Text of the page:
This in itself proved to be a time consuming and demanding task, however it was superbly carried out by Chris Norris, working in very cramped conditions in the lower fuselage. By early 2010 it was becoming apparent that the associated works were more extensive than had been anticipated and concern grew that the Spitfire might not be ready for the upcoming Battle of Britain anniversary airshow season. However, the project was moving forward and gradually the Spitfire started to show obvious signs of progress, particularly with regard the paint stripping which, by February 2010 was largely complete. Once the engine bearers were re-installed, using newly manufactured high-tensile bolts, the Merlin 70, which had been waiting patiently in its cocoon, could be gently lowered in to place. The sight of the engine, finally installed, was a huge boost to the team and a significant moment for PL965 as it was the first time that engine, in operating condition, had been fitted in the airframe since the late 1940s!
But there was a huge amount of work ahead of the team to re-install the many engine accessories, filters and pipe-work. Again, there were numerous significant differences and, in some instances, more modern accessories had been installed in the 1990s requiring frantic searches for authentic items. The Packard engine had used an alternator to generate electricity to charge the battery, but the Merlin 70 required the more traditional generator and this too had to be located and overhauled. This also entailed the sourcing of the correct type of voltage regulator and also the distinctive radio suppressor, the square black box which can be clearly seen fitted on the port side of the engine mounting frame.
The work was painstaking but visual progress was heartening, particularly when the larger items such as hydraulic and oil tanks, freshly re-finished with authentic colours and stencilling were permanently re-fitted in place.
PL965’s place in the Battle of Britain commemorations that summer were admirably filled by the Collection's fabulous Hawker Hurricane IIB as it became obvious the Spitfire was not likely to fly again until autumn of 2010. By October, the Merlin 70 installation was complete and ready for ground testing. When the great day finally came to start the engine in the airframe for the fist time, to everyone's relief she started first time, a true testament to the superb engineering abilities of Eye-Tech engineering and Hangar 11 Collection.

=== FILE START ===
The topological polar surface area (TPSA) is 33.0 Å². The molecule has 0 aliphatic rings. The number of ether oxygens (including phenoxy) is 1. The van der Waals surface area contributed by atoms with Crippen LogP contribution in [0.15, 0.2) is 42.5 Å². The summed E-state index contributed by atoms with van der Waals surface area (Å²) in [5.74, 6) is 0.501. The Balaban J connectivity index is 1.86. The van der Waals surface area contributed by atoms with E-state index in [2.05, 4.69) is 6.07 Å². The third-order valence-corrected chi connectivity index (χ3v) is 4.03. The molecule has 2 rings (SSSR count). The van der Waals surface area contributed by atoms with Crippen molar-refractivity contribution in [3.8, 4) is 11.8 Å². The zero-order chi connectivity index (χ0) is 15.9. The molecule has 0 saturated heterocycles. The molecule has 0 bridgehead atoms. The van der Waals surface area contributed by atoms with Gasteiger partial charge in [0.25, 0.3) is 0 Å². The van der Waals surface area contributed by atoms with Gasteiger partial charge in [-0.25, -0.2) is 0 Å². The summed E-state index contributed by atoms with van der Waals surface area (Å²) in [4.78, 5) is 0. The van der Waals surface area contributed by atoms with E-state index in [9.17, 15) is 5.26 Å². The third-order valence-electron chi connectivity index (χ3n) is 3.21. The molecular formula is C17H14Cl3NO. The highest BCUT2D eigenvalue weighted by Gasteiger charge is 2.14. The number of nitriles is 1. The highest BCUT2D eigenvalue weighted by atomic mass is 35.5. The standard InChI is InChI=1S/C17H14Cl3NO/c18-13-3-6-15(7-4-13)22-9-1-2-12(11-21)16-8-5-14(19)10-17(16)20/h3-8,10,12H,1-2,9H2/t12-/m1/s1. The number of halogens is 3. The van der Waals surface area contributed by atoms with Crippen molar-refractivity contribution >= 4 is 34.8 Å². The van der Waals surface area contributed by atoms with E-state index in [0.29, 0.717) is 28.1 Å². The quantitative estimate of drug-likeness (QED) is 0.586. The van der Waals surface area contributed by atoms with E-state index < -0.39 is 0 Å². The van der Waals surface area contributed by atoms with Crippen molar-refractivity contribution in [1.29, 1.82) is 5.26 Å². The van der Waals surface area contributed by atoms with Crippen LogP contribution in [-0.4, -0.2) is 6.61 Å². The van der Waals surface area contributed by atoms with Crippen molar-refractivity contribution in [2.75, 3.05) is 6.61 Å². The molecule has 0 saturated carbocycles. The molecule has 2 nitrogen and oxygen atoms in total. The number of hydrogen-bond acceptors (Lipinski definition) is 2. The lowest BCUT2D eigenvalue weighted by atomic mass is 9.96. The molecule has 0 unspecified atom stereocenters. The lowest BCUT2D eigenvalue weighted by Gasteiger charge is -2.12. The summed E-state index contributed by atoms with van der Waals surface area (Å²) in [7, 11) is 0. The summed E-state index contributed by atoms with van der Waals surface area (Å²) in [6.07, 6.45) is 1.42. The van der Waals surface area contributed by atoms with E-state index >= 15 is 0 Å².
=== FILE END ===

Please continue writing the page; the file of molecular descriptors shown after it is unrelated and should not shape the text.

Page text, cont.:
November 26th saw the first test flight of PL965 following this extended ‘mini restoration’, Peter Teichman, with great pleasure, flew her and, after landing, reported he was delighted with the engine and the aircraft as a whole. A further flight was undertaken that afternoon; however the poor weather of December 2010 put paid to more flying that year. Of course, there was still the matter of the re-paint to deal with, the initial flights having been undertaken in bare metal with her civil registration, G-MKXI temporarily applied in black vinyl letters on the fuselage and under the wings.
It was in fact not until February 2011 that PL965 was finally ferried up to the superb new spray facility at the former RAF Finningly base (these days known as Robin Hood Airport), near Doncaster in Yorkshire, where she was prepped and masked by the Hangar 11 crew and sprayed in authentic matt finish PRU Blue by Peter Madeley and his team at Flying Colours. It had been decided at the outset of the project that once the new engine was fitted PL965 would once again wear authentic 2nd Tactical Air Force colours and be presented exactly as she was when carrying out her operational service in 1945. Fortunately there were several surviving pictures of her, confirming her appearance and also published photos of other 16 Squadron Spitfires in service in the Spring of 1945.
The painting work at Doncaster actually took just a few days to complete and was something of a transformation, the team having by then got used to PL965 in her bare metal. Following her return flight to North Weald the roundels were masked out and sprayed on by the author and Hangar 11 crew over a busy extended weekend, followed by the detailed stencils over the ensuing days. The flight testing programme continued throughout March 2011 and, as I write this, we look forward to presenting PL965 on the UK/European airshow circuit this coming summer as the world’s sole flying example of the magnificent Spitfire PR.XI.